There are some rules of English grammar that are, and probably will remain, nearly absolute. But that does not mean all grammar rules are immutable. After all, while gravity is the law, much of grammar is only a suggestion. So how do you know when to obey the gods of grammar and when not to? The applicable law is complex in its simplicity. Here it is: If it works, it’s right. If it doesn’t, it’s wrong.
Sure, you say, but who decides if it works? Now you’re getting nasty. The writer is the first judge, then the editor – or your ProofreadingPal. And ultimately, the reader. Yet in order to make a valid judgment, the judge must know the law. Ignorance of the law is no excuse, whether it’s the speed limit on I-80 at Iowa City or the placement of participles in relation to what they modify. You should know the fundamental rules and then only break them on purpose – for a reason you could explain. If you write a sentence fragment that accomplishes your communication goal, it’s right. But that doesn’t give you carte blanche to ignore grammar guidelines concerning the fundamental building block of writing, the sentence. Most of the time, most of your sentences should satisfy the suggestion that a sentence include a subject and a verb. Yet just because most sentences should meet this standard doesn’t mean all of them have to. Many of the most dreadful sentences ever written have a subject and a verb. So whether it’s a sentence or a sentence fragment, if it works, it’s right. If it doesn’t work, it’s wrong.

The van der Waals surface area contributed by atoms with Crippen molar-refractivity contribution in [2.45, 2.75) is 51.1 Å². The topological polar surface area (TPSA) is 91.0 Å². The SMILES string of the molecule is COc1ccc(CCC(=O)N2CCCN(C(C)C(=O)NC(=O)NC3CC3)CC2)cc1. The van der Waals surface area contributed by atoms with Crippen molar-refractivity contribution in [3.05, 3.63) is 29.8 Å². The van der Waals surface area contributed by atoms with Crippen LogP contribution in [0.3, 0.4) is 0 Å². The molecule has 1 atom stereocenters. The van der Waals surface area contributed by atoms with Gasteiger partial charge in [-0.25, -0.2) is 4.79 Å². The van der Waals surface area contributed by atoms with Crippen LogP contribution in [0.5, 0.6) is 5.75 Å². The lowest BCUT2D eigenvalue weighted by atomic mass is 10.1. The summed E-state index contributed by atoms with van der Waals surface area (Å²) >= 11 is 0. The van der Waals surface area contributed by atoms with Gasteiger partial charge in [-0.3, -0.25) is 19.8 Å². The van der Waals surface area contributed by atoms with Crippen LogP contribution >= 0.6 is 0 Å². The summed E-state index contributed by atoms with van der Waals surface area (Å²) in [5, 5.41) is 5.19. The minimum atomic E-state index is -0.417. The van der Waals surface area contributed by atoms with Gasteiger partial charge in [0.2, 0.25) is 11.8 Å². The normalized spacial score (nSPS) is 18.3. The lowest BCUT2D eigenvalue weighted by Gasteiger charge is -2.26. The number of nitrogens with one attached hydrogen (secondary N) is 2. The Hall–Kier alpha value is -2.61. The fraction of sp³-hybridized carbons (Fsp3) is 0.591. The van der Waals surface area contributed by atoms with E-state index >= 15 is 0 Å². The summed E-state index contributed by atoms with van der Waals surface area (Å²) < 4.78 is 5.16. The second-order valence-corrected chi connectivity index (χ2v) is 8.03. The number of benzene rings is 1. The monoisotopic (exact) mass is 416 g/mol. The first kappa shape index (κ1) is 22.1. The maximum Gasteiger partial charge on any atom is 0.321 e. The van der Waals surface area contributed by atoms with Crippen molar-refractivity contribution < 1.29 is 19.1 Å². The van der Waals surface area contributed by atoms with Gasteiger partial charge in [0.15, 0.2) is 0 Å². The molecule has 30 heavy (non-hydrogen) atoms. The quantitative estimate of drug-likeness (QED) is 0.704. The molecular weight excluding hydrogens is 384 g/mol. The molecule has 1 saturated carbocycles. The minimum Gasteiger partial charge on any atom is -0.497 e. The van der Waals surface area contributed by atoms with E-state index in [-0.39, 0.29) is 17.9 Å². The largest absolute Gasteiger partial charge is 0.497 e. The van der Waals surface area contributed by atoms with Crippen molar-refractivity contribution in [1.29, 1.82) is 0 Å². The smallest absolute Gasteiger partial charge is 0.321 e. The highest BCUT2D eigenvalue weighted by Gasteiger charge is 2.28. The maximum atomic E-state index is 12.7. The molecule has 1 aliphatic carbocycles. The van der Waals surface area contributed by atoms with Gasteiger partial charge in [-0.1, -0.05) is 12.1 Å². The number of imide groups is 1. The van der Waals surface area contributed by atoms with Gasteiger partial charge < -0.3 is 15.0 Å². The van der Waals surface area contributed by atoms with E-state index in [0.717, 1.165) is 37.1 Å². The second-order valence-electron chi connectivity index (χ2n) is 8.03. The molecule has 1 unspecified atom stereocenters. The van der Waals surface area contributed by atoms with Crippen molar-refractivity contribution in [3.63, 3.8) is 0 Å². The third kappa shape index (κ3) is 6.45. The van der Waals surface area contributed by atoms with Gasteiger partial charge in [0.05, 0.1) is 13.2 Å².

For competent writers, the sentence fragment is a powerful tool. Without it we often bog down in wordiness and convoluted syntax, foolishly sacrificing powerful communication on the altar of grammar.
Effective, powerful writing is all about judgments. If it were simply about following a recipe, we’d be awash in brilliant writing. Yet creating effective, powerful writing is not a mystical art. It’s mostly a craft that can be taught and can be learned, at least to some degree. And when that craft is elevated to an art, we call it eloquent. Effective, powerful writing does not come in the dreariness of a five-paragraph essay, nor does eloquence evolve from the lock-step of an eight-sentence paragraph or a fanatical faith in the gods of grammar. Were it not so, they would award a Nobel Prize for Grammar, not Literature. And after all, Strunk and White are still dead…but your writing doesn’t have to be.
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